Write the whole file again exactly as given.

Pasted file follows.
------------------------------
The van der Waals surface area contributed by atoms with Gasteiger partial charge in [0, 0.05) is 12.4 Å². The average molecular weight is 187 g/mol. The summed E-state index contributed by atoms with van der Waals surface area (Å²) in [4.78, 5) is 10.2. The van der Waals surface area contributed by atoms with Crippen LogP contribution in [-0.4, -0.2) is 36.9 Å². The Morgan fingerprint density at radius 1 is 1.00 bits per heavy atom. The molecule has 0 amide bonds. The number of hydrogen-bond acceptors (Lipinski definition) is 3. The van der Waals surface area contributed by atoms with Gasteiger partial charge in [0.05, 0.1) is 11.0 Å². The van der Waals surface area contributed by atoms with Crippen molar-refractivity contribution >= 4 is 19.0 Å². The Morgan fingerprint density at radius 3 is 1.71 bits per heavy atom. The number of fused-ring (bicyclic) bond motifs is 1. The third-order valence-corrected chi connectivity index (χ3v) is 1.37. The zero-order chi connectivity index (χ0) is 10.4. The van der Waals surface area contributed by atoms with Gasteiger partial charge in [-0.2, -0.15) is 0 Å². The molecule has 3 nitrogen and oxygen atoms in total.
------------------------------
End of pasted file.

The van der Waals surface area contributed by atoms with Gasteiger partial charge in [0, 0.05) is 12.4 Å². The average molecular weight is 187 g/mol. The summed E-state index contributed by atoms with van der Waals surface area (Å²) in [4.78, 5) is 10.2. The van der Waals surface area contributed by atoms with Crippen LogP contribution in [-0.4, -0.2) is 36.9 Å². The Morgan fingerprint density at radius 1 is 1.00 bits per heavy atom. The molecule has 0 amide bonds. The number of hydrogen-bond acceptors (Lipinski definition) is 3. The van der Waals surface area contributed by atoms with Gasteiger partial charge in [0.05, 0.1) is 11.0 Å². The van der Waals surface area contributed by atoms with Crippen molar-refractivity contribution >= 4 is 19.0 Å². The Morgan fingerprint density at radius 3 is 1.71 bits per heavy atom. The number of fused-ring (bicyclic) bond motifs is 1. The third-order valence-corrected chi connectivity index (χ3v) is 1.37. The zero-order chi connectivity index (χ0) is 10.4. The van der Waals surface area contributed by atoms with Gasteiger partial charge in [-0.2, -0.15) is 0 Å². The molecule has 3 nitrogen and oxygen atoms in total.